By: Jasmine Cruz
“The Traffic in Women: Notes on the ‘Political Economy’ of Sex” by Gayle Rubin takes an interesting turn in the third page of her essay. Rubin starts off by stating that “The literature of woman-both feminist and anti feminist- is a long rumination on the question of the nature and genesis of women’s oppression and social subordination” (230), her idea is that in order to change “sexism” and “women oppression” would be to start a ” social revolution” where a “sex/gender system” is created.
The reader begins to wonder what is a “sex/gender system” and how would it be created. Rubin begins with a discussion of Marx’s capitalism theory which as she states, “there is no theory which accounts for the oppression of women” and that there is a ” failure of classical Marxism to fully express or conceptualize sex oppression”. Marx’s theory of capitalism “is a set of social relations” where employers and workers make trade offs. The employer gets goods and profit while workers are given a pay. If ” the aim of capitalism is achieved. The capitalist gets back….and increment–surplus value” (231). Surplus meaning that there is more supply then demand for it. Rubin relates this “increment” to women. Women can therefore for in excess leading to the trade off of them although the demand for them may be limited.
While beginning the discussion of “The Elementary Structures of Kinship” the reader discovers that the “chess pieces” in Levi-Strauss argument are women and he relates this to the exchange in gifts. While reading this it was easy to relate the idea to many primitive cultures where women are often exchanged in “marriage”,as Levi discusses, men are in charge of these exchanges (fathers) while mothers are not involved in the exchange. The discussion brought to mind a show that I watched where young girls discussed how men would kidnap and rape them resulting in the ruin of an exchange. The girls stated that once they have been tampered with an exchange could not be made between their family and another. In the terms of capitalism, the families seek to gain a union and thus higher profit for a good, their daughters. The men who raped the girls then married the girls leading to a new union between that family and that man. These men were often poor and realized the value of a virgin daughter. Rubin does well to support the earlier statement that, ” sexism is a by product of capitalism’s relentless appetite for profit” (230).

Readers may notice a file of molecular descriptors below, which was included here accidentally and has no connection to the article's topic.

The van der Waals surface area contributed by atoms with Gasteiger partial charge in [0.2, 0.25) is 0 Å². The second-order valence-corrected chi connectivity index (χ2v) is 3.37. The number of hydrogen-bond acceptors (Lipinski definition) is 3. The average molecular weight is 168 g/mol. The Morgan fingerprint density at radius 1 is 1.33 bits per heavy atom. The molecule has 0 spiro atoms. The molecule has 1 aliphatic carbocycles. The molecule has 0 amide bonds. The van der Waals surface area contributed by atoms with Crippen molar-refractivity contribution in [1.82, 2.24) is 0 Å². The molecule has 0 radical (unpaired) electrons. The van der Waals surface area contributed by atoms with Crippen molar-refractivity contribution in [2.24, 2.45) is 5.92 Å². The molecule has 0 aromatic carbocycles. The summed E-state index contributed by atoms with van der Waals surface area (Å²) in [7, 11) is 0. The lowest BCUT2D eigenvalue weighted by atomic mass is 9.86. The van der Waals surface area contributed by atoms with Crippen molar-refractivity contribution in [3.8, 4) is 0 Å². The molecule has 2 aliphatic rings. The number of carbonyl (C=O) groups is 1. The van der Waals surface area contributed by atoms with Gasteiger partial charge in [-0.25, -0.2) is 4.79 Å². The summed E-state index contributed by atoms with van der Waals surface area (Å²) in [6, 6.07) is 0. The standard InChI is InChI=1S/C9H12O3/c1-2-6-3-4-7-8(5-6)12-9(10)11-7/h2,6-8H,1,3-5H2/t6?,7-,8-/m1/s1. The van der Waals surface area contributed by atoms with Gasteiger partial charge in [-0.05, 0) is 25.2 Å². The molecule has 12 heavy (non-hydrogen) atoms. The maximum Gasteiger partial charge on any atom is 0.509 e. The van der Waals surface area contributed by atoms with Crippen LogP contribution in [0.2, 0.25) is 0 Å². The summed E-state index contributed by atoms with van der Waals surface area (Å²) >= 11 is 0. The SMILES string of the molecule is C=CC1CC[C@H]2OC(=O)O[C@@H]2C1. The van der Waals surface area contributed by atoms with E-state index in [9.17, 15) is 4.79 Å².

Unlike other feminist pieces who attempt to discover why there is an unequalness between men and women through biology this piece looks at the social divisions that take place due to cultural deviations. “The very fact that it (the sexual division of labor) varies endlessly according to the society selected” (235), thus a division is created. For example in the beginning of the piece Rubin mentions the Nuer custom of woman marriage changes the definition of kinship (232), ” the status of fatherhood as belonging to the person to whose name, cattle, brideswealth is given for the mother. Thus, a woman can be married to another woman, and be husband to the wife and father of her children” (232).
By: Jasmine Cruz